Abby and Charles meet.  He’s still a changed man, uninterested in business and happy to help Abby any way he can.  He’s aware that Sir Edward is also attempting to assist her with her battle to regain custody of William, but knows that his father has ulterior motives (whereas Charles seems only to want what’s best for Abby).  But for the moment Abby is content to remain with Sir Edward and doesn’t particularly want to get to know Charles any better.  Charles doesn’t seem to mind though, he’s content to wait ….

Leo and Abby have an argument.  He’s convinced that she’s simply using people (Sir Edward especially) in order to win custody of William.  She reacts angrily to this, taunting Leo that his life is an empty one (consisting of racing powerboats and little more).  They laugh and make up after this, but later Leo – with Sarah and Abby watching on – goes hell for leather when testing the powerboat.

And then the throttle jams, so Leo seems set on a one-way collision course with some very large rocks.  Eek!  For Sarah, looking on, there’s no doubt a nasty flashback to her husband’s death.  With the incidental music ramping up, things look sticky for a few seconds but then the throttle unsticks itself and all is well.  This moment serves as an indication that Leo’s thought processes might be a little cloudy at present – was it simply an accident, or was he racing with something to prove?

Ken and the cigarette-toting Antonia continue to scheme.  He’s keen to weaken Jan’s business so that he can buy back into it (“you’re going to need me soon, my darling, I’m going to make very sure of that”).  He and Antonia also frolic in the pool (at different times though).

The next day, the pair decide to have a canoodle in one of the Leisure Cruise boats.  With screaming inevitability Sarah stumbles across them.  She’s already spent the rest of the episode with a disapproving expression painted across her face – partly at Ken and partly at Leo’s reckless attitude on the water – and this latest escapade of Ken’s only serves to irritate her even more.  But she’s far too well-bred to make a scene, she simply proclaims that from now they operate on a strictly business level, before exiting.

Sir John is keen to join forces with Gerald and – joy of joys – Ken approaches both of them with a new business venture.  Oil.  You wouldn’t have thought that the coastline was full of oil, but Ken is convinced.  Is Howards’ Way going to turn into Dallas?  This is such a bonkers idea (any scheme that Ken Masters thinks is a sure fire hit has to be approached with caution) that I can’t wait to see how it turns out.

Having previously restricted her scheming purely for her numerous extra-martial affairs, Polly’s now demonstrating that she’s got a keen eye for a business chance.  She continues to be desperate to pour her money into Jan’s business (and has visions of taking it over completely in due course – after all, once Jan and Sir Edward marry, surely he won’t allow her to work?).  But Jan, despite the fact her back’s right up against the wall, tells Polly and Kate that she intends to stand and fight.  The disappointment on Polly’s face is palpable.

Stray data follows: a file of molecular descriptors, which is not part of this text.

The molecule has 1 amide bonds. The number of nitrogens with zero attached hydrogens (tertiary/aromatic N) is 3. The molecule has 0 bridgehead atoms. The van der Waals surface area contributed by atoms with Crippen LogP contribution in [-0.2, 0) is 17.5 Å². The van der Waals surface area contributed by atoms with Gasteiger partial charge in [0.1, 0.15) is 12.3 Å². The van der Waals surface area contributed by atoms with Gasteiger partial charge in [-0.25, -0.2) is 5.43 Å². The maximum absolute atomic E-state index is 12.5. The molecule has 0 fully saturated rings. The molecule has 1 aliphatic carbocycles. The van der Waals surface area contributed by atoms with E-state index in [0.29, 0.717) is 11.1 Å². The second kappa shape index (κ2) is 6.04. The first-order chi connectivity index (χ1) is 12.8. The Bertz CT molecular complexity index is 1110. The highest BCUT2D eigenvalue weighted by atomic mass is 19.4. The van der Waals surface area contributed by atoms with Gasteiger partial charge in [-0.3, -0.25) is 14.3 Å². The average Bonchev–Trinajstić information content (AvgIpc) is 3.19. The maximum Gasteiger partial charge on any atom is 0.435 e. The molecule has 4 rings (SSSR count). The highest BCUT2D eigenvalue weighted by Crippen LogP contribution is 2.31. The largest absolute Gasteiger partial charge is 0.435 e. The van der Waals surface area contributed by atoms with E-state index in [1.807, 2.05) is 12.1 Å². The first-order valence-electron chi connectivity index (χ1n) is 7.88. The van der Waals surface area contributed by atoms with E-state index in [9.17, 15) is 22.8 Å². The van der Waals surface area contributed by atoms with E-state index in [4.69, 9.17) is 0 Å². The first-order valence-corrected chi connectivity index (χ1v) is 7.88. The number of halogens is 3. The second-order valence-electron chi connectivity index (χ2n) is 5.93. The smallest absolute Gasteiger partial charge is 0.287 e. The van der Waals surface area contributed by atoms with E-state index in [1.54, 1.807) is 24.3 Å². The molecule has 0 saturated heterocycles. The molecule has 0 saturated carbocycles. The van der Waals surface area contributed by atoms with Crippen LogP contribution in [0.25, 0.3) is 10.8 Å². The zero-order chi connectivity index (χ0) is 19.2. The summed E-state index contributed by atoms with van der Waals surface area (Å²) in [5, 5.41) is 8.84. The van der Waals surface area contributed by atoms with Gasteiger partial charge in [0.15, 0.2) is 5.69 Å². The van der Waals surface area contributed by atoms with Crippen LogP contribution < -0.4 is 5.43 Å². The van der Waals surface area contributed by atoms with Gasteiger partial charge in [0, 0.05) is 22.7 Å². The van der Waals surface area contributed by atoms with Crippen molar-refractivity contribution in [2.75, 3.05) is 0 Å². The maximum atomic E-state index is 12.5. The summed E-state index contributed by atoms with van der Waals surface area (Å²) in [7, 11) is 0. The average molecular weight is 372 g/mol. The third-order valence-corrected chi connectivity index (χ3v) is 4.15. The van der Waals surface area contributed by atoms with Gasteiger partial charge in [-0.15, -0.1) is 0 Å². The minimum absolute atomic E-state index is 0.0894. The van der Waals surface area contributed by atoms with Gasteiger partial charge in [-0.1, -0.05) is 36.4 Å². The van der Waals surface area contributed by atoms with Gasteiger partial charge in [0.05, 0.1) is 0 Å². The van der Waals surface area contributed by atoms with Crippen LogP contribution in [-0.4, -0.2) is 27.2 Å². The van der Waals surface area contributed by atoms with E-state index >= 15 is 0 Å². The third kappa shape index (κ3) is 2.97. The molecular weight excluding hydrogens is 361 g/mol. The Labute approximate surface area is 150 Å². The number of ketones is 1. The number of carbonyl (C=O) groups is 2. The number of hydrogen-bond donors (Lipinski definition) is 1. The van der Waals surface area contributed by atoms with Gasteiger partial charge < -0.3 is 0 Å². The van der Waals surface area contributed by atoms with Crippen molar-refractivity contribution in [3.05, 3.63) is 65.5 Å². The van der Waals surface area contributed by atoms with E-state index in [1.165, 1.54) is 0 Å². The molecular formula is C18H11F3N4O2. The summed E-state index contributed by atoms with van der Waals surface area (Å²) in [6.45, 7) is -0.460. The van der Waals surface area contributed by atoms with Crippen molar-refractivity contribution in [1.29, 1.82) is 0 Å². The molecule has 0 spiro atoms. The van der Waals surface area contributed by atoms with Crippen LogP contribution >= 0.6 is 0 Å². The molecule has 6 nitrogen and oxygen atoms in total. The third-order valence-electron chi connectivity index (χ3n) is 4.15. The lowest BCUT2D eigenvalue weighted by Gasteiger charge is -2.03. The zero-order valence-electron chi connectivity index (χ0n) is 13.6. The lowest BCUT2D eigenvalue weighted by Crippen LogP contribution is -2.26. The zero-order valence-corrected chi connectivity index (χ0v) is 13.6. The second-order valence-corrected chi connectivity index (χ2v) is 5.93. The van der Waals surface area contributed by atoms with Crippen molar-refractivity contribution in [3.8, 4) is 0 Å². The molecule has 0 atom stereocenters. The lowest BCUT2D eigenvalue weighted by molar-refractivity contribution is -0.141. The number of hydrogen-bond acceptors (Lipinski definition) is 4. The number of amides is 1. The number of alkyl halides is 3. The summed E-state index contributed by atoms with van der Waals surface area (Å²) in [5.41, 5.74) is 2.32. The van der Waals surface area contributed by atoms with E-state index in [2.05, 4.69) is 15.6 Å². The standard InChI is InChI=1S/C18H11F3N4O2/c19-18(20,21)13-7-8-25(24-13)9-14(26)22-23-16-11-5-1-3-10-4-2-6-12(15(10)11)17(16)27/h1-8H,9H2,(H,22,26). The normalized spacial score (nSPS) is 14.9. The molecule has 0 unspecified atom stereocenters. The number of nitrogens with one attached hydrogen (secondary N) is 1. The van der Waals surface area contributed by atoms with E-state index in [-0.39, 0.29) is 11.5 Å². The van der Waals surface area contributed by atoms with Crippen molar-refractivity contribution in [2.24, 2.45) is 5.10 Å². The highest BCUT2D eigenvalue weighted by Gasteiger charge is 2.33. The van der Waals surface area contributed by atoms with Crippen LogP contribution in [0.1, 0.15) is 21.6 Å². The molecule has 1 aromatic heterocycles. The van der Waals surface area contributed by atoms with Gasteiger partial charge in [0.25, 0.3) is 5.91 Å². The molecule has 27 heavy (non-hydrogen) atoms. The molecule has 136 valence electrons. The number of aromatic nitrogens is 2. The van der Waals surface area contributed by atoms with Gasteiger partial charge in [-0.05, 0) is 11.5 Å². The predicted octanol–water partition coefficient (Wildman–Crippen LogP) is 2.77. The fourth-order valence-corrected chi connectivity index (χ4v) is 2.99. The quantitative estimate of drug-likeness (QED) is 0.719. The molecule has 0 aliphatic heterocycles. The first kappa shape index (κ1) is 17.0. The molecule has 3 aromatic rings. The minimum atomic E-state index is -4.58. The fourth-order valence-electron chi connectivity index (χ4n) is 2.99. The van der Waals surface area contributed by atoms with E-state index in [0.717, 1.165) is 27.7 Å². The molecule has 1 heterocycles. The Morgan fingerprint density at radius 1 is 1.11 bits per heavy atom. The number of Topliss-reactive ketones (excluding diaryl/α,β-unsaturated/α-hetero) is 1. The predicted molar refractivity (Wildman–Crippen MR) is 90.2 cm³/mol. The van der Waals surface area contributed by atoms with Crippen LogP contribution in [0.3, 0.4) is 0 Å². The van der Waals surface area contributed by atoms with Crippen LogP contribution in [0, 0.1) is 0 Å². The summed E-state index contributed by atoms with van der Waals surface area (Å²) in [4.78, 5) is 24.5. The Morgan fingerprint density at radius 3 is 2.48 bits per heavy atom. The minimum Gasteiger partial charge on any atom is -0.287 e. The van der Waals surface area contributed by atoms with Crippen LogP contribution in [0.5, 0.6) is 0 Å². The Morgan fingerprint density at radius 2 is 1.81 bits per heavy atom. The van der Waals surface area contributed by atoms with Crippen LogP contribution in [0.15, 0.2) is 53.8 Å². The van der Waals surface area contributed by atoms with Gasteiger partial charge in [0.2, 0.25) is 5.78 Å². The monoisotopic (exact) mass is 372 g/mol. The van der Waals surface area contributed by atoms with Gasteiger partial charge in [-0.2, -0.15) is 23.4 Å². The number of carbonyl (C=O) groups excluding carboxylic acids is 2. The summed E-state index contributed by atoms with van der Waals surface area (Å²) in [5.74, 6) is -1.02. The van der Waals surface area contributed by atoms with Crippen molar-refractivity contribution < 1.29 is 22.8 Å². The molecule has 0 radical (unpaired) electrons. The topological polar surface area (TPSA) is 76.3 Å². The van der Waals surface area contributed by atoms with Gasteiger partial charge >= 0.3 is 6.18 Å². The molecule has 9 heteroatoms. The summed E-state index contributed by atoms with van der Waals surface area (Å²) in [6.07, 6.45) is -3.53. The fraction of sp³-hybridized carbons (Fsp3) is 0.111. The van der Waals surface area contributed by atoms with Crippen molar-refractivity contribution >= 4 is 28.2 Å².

Jack drops a bombshell.  He’s quitting the Mermaid Yard with immediate effect.  This is Jack Rolfe remember, a man who’s consistently inconsistent, so it’s hard to believe him – even when he sets sail in The Grecian Lady, seemingly content never to darken the Mermaid’s door again.  I’ll give him an episode before he comes back (two at the most).

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Howards Way – Series Four, Episode One

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For those who hadn’t seen – or had forgotten – the series three finale, there’s a helpful recap here as a news report brings us back up to speed.  Charles and Avril are feared lost at sea, somewhere off the coast of Ireland.  Stock footage of Royal Navy ships is intercut with shots of a reporter called Andrew Chater (Michael Walker), clutching a very large microphone and advancing towards the camera in a slightly menacing fashion.

The opening few minutes are film heavy as we cut from the over-enthusiastic reporter to Sir Edward at Highfield (being comforted by Jan) and then to Gerald, who finds himself doorstepped by a whole posse of reporters.  Some of them are quite well dressed (one’s even wearing a black bow tie).  And though it’s obviously sad that Charles and Avril are missing, they seem more interested in the stability of Frere Holdings, given Charles’ absence.

Jack is barely holding himself together.  Eyeing a portrait of Avril on his office desk, he refuses to move (despite the entreaties of both Tom and Kate) until he receives news.

Not everybody’s paralysed by grief though.  Ken is quite chipper, organising a photoshoot for a sales brochure (this involves cheesy music and a swimsuit clad model, who he delights in, ahem, touching up).  “That’s it! That’s better. Beautiful!” Ken beams, as he unzips her just a fraction more.  Good old Ken.

He’s also not adverse to scooping up some business which might have gone Relton’s way, but now – due to the uncertainty surrounding the company’s stability – now lands in his lap.  “I’m very sorry for them, but … life has to go on”.  Ken Masters = heartless.

Leo and Sarah later discuss him.  “He’s got a taste for success and is hungry for more and he’ll use you, me, anyone to get it. Just wait and see” she says.  Oh good, I think we’re going to have some fun with Ken this year.